The Telegraph
Since 1st March, 1999
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Foes turn friends in varsity probe glare

Patna, Dec. 17: Political rivals in Bihar have closed ranks against Governor Vinod Pandey after his office sacked two senior members of the Bihar State University Service Commission and ordered a probe into alleged irregularities in the appointment of lecturers.

In an unusually pro-active move last week, Pandey sacked Durga Prasad and S.D.N. Singh, the acting chairman of the state University Service Commission, before ordering the probe into the recruitment of at least 1,100 lecturers for state colleges and universities in 2001-02. The commission’s recruitment norms, which placed 60 per cent weightage on the interview and 40 per cent on academic records, allegedly allowed for malpractice.

On any other issue, the move would have sparked a predictable volley of protest from the ruling Rashtriya Janata Dal, which by resurrecting the demon of a Central conspiracy would have again pitted the chief minister’s office against the Governor’s. But this time, RJD chief Laloo Prasad Yadav found unusual allies in the Janata Dal (United), the BJP and the Lok Janshakti. The reason: a few hundred of the lecturerships have gone to the kin of the Opposition leaders.

Chief minister Rabri Devi said in a statement that the Governor did not know anything about the functioning of his office. “There is a man called Mithilesh Kumar, who happens to be the secretary of the Governor. It is he who wields power in the office of the Governor,” she said, accusing him of being instrumental in sacking Singh.

Leader of the Opposition in the Assembly, Sushil Modi of the BJP, said: “The decision on this issue by the Governor appears to be wrong.”

Elaborating on the party’s stand, BJP vice-president Kiran Ghai said: “The Governor’s office is fighting an ego battle at a time when the universities of the state are facing an acute shortage of lecturers. The intervention of the Governor has resulted in curbing the autonomous status of the commission. This is per se not desirable.” Ghai is a lecturer in a noted Patna college.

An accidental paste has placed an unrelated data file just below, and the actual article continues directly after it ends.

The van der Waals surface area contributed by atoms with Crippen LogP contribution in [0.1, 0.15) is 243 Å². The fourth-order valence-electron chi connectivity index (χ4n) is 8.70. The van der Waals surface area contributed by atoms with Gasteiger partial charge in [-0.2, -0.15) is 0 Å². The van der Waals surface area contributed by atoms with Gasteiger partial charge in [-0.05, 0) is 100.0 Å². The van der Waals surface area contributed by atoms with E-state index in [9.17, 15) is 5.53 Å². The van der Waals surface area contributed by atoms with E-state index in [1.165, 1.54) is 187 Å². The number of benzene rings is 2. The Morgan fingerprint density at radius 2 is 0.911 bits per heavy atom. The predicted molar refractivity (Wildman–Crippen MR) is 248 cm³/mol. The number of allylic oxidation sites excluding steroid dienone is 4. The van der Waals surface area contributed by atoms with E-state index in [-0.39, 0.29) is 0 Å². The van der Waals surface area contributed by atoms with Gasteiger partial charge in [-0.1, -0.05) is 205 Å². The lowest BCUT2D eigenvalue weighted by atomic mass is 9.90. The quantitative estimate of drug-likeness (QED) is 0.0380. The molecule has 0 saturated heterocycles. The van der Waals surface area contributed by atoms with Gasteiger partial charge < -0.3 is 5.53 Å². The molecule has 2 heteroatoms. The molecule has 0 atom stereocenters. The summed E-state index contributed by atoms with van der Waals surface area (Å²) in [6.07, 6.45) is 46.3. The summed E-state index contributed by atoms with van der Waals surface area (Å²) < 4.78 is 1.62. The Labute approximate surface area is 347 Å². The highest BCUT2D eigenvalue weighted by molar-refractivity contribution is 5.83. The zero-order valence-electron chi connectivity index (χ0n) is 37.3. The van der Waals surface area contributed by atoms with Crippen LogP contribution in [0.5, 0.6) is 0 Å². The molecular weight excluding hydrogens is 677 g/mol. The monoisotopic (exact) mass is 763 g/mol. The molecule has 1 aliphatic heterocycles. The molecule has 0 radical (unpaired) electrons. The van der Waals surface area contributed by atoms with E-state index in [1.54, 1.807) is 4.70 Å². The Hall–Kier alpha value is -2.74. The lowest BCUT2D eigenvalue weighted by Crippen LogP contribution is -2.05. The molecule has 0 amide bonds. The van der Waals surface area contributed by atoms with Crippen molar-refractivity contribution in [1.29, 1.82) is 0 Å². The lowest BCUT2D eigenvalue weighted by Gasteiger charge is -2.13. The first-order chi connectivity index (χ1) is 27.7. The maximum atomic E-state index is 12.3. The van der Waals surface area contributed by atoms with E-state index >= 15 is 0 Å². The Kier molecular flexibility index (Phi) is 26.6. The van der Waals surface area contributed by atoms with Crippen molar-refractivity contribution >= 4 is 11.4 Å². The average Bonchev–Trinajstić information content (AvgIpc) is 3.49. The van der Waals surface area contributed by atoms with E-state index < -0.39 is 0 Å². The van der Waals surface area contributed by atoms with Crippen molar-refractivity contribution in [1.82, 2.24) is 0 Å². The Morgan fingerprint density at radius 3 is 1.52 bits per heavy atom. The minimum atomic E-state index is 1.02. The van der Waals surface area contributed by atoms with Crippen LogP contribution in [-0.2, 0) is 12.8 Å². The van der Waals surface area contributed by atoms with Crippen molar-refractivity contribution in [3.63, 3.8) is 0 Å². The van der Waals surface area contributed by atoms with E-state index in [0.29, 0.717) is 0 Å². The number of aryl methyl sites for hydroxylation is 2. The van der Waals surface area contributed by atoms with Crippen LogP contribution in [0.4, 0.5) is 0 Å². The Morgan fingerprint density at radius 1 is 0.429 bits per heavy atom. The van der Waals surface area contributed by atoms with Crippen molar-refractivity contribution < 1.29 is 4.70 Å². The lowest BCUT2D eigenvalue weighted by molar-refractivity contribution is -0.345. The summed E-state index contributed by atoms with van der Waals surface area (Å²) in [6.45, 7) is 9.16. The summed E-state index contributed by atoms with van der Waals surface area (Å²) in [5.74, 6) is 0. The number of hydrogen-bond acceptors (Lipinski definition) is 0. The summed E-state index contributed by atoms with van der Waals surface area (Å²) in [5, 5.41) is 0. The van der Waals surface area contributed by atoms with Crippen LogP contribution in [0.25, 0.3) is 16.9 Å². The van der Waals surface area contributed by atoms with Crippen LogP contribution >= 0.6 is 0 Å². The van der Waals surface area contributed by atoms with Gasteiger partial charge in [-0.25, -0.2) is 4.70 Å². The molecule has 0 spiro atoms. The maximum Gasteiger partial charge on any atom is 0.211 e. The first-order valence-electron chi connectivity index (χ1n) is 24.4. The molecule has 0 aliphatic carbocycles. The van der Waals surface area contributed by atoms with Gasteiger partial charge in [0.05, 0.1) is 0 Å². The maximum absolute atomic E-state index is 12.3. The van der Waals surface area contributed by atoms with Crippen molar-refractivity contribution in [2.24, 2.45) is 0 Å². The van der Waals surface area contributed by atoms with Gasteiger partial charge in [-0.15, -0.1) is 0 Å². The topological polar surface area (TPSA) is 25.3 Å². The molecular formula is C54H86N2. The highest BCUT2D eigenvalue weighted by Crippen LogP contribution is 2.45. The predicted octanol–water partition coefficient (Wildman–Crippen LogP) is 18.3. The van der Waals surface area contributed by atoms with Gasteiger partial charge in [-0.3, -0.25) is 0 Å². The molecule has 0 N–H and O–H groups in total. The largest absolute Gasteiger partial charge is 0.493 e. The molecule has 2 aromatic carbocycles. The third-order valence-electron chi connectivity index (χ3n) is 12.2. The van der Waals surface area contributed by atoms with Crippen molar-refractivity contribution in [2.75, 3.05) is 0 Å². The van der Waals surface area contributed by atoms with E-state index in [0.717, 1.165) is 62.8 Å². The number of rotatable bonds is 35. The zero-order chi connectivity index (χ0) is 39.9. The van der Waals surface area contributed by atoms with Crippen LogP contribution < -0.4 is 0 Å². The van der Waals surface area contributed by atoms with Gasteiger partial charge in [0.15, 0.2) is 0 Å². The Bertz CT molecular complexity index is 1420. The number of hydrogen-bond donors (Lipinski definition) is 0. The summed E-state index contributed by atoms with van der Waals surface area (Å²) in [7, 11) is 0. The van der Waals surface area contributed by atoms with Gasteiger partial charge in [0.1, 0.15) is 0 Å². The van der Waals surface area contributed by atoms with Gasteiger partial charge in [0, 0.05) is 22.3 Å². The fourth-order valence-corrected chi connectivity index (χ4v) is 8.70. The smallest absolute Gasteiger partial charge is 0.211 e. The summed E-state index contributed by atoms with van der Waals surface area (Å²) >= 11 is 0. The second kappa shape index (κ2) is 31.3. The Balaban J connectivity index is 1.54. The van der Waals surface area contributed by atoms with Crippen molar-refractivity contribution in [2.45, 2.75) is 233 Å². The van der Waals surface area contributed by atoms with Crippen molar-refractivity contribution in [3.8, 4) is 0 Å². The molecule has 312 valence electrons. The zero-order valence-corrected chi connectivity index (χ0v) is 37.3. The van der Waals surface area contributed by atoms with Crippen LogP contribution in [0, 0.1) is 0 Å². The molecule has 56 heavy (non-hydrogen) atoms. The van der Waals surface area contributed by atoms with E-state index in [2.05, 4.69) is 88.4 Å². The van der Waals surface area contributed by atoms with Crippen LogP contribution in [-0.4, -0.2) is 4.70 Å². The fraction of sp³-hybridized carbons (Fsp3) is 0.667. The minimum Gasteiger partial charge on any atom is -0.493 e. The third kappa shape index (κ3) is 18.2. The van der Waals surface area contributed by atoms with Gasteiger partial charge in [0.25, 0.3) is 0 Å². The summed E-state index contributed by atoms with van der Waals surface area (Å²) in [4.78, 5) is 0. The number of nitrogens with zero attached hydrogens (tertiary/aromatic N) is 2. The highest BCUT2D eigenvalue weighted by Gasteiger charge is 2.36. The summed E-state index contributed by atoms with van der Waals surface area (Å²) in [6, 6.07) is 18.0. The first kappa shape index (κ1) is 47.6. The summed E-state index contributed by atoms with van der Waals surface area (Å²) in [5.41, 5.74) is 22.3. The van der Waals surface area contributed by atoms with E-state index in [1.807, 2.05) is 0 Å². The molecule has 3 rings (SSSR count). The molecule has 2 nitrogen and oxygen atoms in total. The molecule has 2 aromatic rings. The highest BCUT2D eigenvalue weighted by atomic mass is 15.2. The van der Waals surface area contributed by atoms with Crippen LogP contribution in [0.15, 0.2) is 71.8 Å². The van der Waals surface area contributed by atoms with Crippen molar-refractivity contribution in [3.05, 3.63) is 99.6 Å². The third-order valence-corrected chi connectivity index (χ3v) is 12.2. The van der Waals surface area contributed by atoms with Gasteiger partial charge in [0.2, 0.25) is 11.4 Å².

Such is the political unanimity against the Governor that the RJD is planning to table a censure motion in the Assembly. “If the treasury bench initiates the move, we will support it,” said Narendra Singh, MLA and the president of the Lok Janshakti.

Preliminary inquiries by the Governor’s office have showed that the unique political alignment owed its origin to the personal interests of the politicians.

“At least 300 relatives of politicians grabbed the posts of lecturer, violating laws. That is why the BJP and the RJD have found a common ground to attack the Governor,” said a Governor House insider.

But an RJD statement said Mithilesh had sent a list of names he wanted to be recruited as lecturers. When his wish was not granted, he resorted to the unconstitutional means.

Stung by the mud being hurled at the Governor’s office, Pandey’s secretary told reporters that the Governor was authorised under Section 4(1)C of the Bihar State University Service Commission Act to sack the officers.

The commission’s first sin, said Mithilesh, was alteration of the marking pattern — 75 per cent weightage on academic records and 25 per cent on the interview.

“The court had termed this arbitrary and vice-chancellors had complained against this, too,” he said. Moreover, the recruitment drive violated a Cabinet decision of July 23, 2001, that “no appointment should be made before identification of posts at all levels of post graduate and undergraduate colleges”, added Mithilesh.

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